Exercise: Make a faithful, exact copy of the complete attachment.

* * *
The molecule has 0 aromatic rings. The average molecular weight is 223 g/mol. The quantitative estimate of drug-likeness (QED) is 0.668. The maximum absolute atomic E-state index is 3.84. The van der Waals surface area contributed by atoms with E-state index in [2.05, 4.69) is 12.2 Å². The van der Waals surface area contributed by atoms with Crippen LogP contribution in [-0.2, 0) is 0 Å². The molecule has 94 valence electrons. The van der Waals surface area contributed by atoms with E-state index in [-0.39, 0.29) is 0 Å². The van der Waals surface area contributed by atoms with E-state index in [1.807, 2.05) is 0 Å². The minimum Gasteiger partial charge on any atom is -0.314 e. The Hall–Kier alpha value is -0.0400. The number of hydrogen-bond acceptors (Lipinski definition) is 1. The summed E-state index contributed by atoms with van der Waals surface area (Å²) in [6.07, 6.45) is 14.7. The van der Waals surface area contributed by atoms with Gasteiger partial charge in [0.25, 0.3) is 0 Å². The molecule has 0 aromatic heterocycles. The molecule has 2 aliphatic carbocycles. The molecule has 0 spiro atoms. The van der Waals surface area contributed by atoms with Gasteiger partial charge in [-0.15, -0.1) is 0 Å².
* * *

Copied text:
The molecule has 0 aromatic rings. The average molecular weight is 223 g/mol. The quantitative estimate of drug-likeness (QED) is 0.668. The maximum absolute atomic E-state index is 3.84. The van der Waals surface area contributed by atoms with E-state index in [2.05, 4.69) is 12.2 Å². The van der Waals surface area contributed by atoms with Crippen LogP contribution in [-0.2, 0) is 0 Å². The molecule has 94 valence electrons. The van der Waals surface area contributed by atoms with E-state index in [-0.39, 0.29) is 0 Å². The van der Waals surface area contributed by atoms with E-state index in [1.807, 2.05) is 0 Å². The minimum Gasteiger partial charge on any atom is -0.314 e. The Hall–Kier alpha value is -0.0400. The number of hydrogen-bond acceptors (Lipinski definition) is 1. The summed E-state index contributed by atoms with van der Waals surface area (Å²) in [6.07, 6.45) is 14.7. The van der Waals surface area contributed by atoms with Gasteiger partial charge in [0.25, 0.3) is 0 Å². The molecule has 0 aromatic heterocycles. The molecule has 2 aliphatic carbocycles. The molecule has 0 spiro atoms. The van der Waals surface area contributed by atoms with Gasteiger partial charge in [-0.15, -0.1) is 0 Å².